This month's Scientiae topic is research equipment. For me, it's pretty simple. My main equipment consists of my laptop, research group computers, the department computing clusters, and a supercomputer or two. So, yeah, computers. "Lab" is a foreign concept.
This setup lets me work from many locations. In the past few months, I've worked from Wisconsin, Illinois, Tennessee, North Carolina, Virginia, and Maryland (I was too tired in Ohio and refused to open my computer in New York). I can log on to any of the big computers through the internet. Even the data I use is available remotely. I download it to my laptop or directly to one of the other computers from whoever stores it (usually some government organization).
I use the terminal window religiously. I recently added nxclient to my repertoire, which gives me a GUI desktop for an interactive node dedicated to my research group. That's handier than I expected. Between these two interfaces, I can run programs interactively or in batch mode (submit a job that will run when the resources become available).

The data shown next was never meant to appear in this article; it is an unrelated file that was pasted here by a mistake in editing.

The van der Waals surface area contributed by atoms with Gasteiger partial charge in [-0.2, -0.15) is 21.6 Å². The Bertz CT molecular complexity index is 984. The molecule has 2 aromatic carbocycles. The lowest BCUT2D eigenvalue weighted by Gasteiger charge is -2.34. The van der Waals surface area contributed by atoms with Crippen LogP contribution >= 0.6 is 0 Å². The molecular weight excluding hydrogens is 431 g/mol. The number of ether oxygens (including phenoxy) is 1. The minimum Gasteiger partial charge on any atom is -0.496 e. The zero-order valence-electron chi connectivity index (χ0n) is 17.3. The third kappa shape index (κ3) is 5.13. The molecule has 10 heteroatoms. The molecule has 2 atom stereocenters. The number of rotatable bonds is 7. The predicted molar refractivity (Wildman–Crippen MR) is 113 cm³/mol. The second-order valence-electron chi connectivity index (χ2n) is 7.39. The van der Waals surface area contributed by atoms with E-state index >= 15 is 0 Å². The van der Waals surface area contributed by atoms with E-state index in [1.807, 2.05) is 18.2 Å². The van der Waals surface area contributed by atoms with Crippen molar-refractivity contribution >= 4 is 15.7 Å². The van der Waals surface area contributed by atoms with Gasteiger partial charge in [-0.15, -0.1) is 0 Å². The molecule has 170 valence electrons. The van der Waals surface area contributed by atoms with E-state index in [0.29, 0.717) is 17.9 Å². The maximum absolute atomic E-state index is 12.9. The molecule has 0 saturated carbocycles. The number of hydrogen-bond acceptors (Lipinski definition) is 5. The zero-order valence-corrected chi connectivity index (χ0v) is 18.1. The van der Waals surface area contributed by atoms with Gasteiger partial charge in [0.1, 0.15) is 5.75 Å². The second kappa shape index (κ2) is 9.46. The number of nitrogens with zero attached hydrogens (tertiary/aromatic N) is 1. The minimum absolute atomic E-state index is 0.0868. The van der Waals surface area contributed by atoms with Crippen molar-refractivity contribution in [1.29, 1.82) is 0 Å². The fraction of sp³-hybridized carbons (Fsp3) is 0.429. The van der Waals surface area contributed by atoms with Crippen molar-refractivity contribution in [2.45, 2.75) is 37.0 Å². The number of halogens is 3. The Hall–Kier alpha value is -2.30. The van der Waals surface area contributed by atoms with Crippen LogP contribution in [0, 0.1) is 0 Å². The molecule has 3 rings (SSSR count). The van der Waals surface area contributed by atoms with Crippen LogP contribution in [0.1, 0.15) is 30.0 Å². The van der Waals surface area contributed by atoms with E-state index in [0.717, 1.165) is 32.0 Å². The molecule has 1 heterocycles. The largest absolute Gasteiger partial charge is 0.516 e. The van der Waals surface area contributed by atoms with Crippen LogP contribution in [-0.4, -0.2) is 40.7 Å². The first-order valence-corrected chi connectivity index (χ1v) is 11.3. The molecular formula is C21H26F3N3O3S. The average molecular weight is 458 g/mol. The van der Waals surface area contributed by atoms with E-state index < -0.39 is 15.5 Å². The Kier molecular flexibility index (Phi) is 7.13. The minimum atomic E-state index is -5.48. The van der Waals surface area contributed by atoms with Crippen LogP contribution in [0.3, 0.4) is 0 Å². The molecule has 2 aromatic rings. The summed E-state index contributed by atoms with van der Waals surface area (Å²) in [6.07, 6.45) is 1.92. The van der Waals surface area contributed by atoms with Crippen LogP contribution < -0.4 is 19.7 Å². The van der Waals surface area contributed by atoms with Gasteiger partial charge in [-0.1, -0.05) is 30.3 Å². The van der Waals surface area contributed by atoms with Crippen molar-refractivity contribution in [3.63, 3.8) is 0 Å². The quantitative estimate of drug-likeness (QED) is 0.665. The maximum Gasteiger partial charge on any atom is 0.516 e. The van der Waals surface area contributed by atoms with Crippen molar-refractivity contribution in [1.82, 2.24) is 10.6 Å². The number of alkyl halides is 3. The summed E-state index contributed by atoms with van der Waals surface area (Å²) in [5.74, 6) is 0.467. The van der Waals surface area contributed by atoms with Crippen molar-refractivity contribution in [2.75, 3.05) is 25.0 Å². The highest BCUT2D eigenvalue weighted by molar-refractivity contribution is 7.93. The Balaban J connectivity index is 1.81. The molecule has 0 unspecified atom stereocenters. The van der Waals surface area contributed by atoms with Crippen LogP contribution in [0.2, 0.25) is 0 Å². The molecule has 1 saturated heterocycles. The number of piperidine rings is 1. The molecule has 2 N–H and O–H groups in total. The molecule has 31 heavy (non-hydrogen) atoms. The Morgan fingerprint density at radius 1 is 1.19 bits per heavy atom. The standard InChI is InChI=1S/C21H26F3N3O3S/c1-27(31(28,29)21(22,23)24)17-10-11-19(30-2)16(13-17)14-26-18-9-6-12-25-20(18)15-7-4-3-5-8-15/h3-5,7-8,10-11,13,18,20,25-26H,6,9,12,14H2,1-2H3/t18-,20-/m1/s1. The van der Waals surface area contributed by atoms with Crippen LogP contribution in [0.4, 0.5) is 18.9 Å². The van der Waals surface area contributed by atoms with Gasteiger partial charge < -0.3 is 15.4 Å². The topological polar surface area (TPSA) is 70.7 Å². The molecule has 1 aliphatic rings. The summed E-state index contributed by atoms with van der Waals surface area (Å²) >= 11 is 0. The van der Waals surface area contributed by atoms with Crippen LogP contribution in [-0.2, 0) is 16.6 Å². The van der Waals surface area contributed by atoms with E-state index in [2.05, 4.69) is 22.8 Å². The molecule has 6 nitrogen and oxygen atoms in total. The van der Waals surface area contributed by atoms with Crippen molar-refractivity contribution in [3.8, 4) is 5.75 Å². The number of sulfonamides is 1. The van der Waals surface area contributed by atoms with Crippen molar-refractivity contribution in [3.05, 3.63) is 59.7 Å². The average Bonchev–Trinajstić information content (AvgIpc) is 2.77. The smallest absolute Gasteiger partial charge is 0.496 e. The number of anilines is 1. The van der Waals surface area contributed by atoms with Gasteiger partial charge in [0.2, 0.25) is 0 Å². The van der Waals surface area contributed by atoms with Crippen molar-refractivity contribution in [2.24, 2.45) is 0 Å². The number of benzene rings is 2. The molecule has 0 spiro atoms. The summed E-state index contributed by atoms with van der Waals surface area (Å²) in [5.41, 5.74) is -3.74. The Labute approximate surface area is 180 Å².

I reroute the output into a text file so I don't have to babysit the program, I can review the output later, and the program will not crash if my laptop dies or I lose my network connection. If I had to run everything interactively and couldn't record the output, I would have violently and permanently killed at least one computer by now. As it stands, I have non-violently killed several computers several times (including single-handedly jamming the department cluster), but I, my adviser, or the sys admin were always able to bring them back.
And my little macbook is the portal to it all. It's wonderful and dangerous at the same time.